3. Allow the chromatography strip to dry, then measure (in centimeters) and calculate the Rf value for each pen/marker dye component. Record your results in your lab notebook.
    1. Tip: The equation for calculating the Rf value is given in the Introduction.
  4. Repeat steps 5 - 8 until you have run all of the chromatography strips.
    1. Each time you run the experiment make sure there is enough solvent in the beaker. The chromatography strips should be just touching the surface of the solvent. Add more solvent (45% alcohol solution) as needed.
  5. Using the five repeated strips for each pen/marker, calculate the average Rf for each dye component.

Analyzing Your Results

  1. Create a data table like Table 1 for each marker or pen that you tested in your lab notebook.
Type of Marker or Pen:
Component ColorComponent Rf value
Total number of components:
Table 1. Data table in which to record each of the separated components from one specific marker or pen.
  1. Record all your results for one marker/pen in a different data table.
  2. Make a bar graph that shows the Rf values for each marker/pen. The x-axis of the bar chart should have a separate bar for each color component (label each bar appropriately), and the height of the bar on the y-axis should correspond to the Rf value for each color component.


  • Did the inks from the different pens/markers separate differently? By looking at the Rf values, can you tell if any of the ink components from the different pens/markers are the same?
  • If the ink components separated differently for each marker, why did this happen? Hint: Think about the strength of the attractions.


For troubleshooting tips, please read our FAQ: Paper Chromatography: Is Black Ink Really Black?.

icon scientific method

Ask an Expert

Do you have specific questions about your science project? Our team of volunteer scientists can help. Our Experts won't do the work for you, but they will make suggestions, offer guidance, and help you troubleshoot.


  • You could try using other solvents than 45% isopropyl alcohol (or mixture of solvents) and see if the inks are separated differently (rubbing alcohol, vinegar, nail polish remover, and turpentine would be good to try). Which solvent separates the ink the best? Why? (Remember to account for attractions between chemicals.)
  • After buying a black light, you could try to see if any more components are visible on the paper. Some chemicals are invisible under white light, but can be seen with a black light. If you decide to do this variation, you should analyze the paper strips the same day or the next day, otherwise the spots will fade! Why are some chemicals visible under one type of light but not another? Read more here at Light Waves and Color.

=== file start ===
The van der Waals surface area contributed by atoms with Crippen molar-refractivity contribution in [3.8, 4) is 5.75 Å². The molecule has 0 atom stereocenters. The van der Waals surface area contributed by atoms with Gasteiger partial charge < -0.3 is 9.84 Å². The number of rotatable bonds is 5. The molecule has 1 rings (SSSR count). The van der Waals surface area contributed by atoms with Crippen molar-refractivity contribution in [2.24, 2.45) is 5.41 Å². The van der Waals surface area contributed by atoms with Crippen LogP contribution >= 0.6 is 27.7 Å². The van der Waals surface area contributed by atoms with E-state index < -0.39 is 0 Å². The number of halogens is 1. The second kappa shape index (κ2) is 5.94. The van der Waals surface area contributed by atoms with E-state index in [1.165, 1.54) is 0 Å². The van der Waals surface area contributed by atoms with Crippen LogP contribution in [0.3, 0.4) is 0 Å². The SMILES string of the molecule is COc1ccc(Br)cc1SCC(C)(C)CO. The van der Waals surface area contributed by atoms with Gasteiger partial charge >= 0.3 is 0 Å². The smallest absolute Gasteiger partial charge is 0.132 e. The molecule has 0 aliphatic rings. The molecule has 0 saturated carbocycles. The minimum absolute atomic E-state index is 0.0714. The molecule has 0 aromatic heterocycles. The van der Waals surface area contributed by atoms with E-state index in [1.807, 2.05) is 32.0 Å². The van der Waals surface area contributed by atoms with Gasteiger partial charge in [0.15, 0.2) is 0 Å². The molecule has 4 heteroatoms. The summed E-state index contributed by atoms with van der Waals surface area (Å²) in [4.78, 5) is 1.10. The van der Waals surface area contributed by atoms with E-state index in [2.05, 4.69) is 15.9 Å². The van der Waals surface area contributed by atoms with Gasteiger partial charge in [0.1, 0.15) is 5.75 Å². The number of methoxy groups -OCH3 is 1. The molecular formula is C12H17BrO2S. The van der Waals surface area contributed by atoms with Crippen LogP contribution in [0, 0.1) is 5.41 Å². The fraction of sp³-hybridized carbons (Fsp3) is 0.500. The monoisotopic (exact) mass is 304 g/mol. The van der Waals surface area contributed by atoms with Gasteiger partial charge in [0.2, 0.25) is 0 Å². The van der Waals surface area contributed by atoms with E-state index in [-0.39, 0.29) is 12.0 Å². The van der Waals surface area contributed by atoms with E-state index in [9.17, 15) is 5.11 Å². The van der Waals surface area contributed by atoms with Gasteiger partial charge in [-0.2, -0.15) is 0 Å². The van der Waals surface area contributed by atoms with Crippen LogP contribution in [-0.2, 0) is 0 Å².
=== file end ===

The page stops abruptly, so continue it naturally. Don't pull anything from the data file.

• For more advanced chromatography projects, see:
    Explore How Chromatography Can Unmix Mixtures
    Discover Chlorophyll Variety in Different Plants Using Paper Chromatography

Frequently Asked Questions (FAQ)

If you are having trouble with this project, please read the FAQ below. You may find the answer to your question.
Q: What kind of paper will work for doing this science project?
A: This project works best with high quality filter paper, like that found in the Candy Chromatography Science Kit or specialty chromatography paper (which is more expensive). Coffee filters and regular printer paper will not work. It is possible to use paper towels to just see the colors separate, but the degree of separation is low and the results will be hard ro quantify. For more details, see the Science Buddies webpage on Paper Chromatography Resources.


If you like this project, you might enjoy exploring these related careers:

Career Profile
Everything in the environment, whether naturally occurring or of human design, is composed of chemicals. Chemists search for and use new knowledge about chemicals to develop new processes or products. Read more
Career Profile
The role that the chemical technician plays is the backbone of every chemical, semiconductor, and pharmaceutical manufacturing operation. Chemical technicians conduct experiments, record data, and help to implement new processes and procedures in the laboratory. If you enjoy hands-on work, then you might be interested in the career of a chemical technician. Read more
Career Profile
Chemical engineers solve the problems that affect our everyday lives by applying the principles of chemistry. If you enjoy working in a chemistry laboratory and are interested in developing useful products for people, then a career as a chemical engineer might be in your future. Read more

Contact Us

If you have purchased a kit for this project from Science Buddies, we are pleased to answer any question not addressed by the FAQ above.

In your email, please follow these instructions:
  1. What is your Science Buddies kit order number?
  2. Please describe how you need help as thoroughly as possible:


    Good Question I'm trying to do Experimental Procedure step #5, "Scrape the insulation from the wire. . ." How do I know when I've scraped enough?
    Good Question I'm at Experimental Procedure step #7, "Move the magnet back and forth . . ." and the LED is not lighting up.
    Bad Question I don't understand the instructions. Help!
    Good Question I am purchasing my materials. Can I substitute a 1N34 diode for the 1N25 diode called for in the material list?
    Bad Question Can I use a different part?

Contact Us

News Feed on This Topic

, ,

Cite This Page

General citation information is provided here. Be sure to check the formatting, including capitalization, for the method you are using and update your citation, as needed.

MLA Style

Science Buddies Staff. "Paper Chromatography: Is Black Ink Really Black?" Science Buddies, 11 Nov. 2023, https://www.sciencebuddies.org/science-fair-projects/project-ideas/Chem_p008/chemistry/paper-chromatography?from=Blog. Accessed 4 Mar. 2024.

APA Style

Science Buddies Staff. (2023, November 11). Paper Chromatography: Is Black Ink Really Black? Retrieved from https://www.sciencebuddies.org/science-fair-projects/project-ideas/Chem_p008/chemistry/paper-chromatography?from=Blog

Last edit date: 2023-11-11
Free science fair projects.